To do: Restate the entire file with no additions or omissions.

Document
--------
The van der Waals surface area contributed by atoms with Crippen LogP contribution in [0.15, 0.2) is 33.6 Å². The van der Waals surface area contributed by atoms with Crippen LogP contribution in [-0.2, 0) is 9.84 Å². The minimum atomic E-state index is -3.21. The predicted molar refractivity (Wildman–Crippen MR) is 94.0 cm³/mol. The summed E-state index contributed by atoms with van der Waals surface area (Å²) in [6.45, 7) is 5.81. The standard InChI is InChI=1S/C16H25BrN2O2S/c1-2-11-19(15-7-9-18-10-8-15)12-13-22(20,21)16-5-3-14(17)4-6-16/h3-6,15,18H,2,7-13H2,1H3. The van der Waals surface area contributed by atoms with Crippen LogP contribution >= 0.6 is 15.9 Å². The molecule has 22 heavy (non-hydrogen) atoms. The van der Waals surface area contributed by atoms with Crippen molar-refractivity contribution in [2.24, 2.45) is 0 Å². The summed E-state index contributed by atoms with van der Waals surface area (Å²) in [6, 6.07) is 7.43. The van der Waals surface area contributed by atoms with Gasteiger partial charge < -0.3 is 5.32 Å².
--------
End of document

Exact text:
The van der Waals surface area contributed by atoms with Crippen LogP contribution in [0.15, 0.2) is 33.6 Å². The van der Waals surface area contributed by atoms with Crippen LogP contribution in [-0.2, 0) is 9.84 Å². The minimum atomic E-state index is -3.21. The predicted molar refractivity (Wildman–Crippen MR) is 94.0 cm³/mol. The summed E-state index contributed by atoms with van der Waals surface area (Å²) in [6.45, 7) is 5.81. The standard InChI is InChI=1S/C16H25BrN2O2S/c1-2-11-19(15-7-9-18-10-8-15)12-13-22(20,21)16-5-3-14(17)4-6-16/h3-6,15,18H,2,7-13H2,1H3. The van der Waals surface area contributed by atoms with Crippen LogP contribution >= 0.6 is 15.9 Å². The molecule has 22 heavy (non-hydrogen) atoms. The van der Waals surface area contributed by atoms with Crippen molar-refractivity contribution in [2.24, 2.45) is 0 Å². The summed E-state index contributed by atoms with van der Waals surface area (Å²) in [6, 6.07) is 7.43. The van der Waals surface area contributed by atoms with Gasteiger partial charge < -0.3 is 5.32 Å².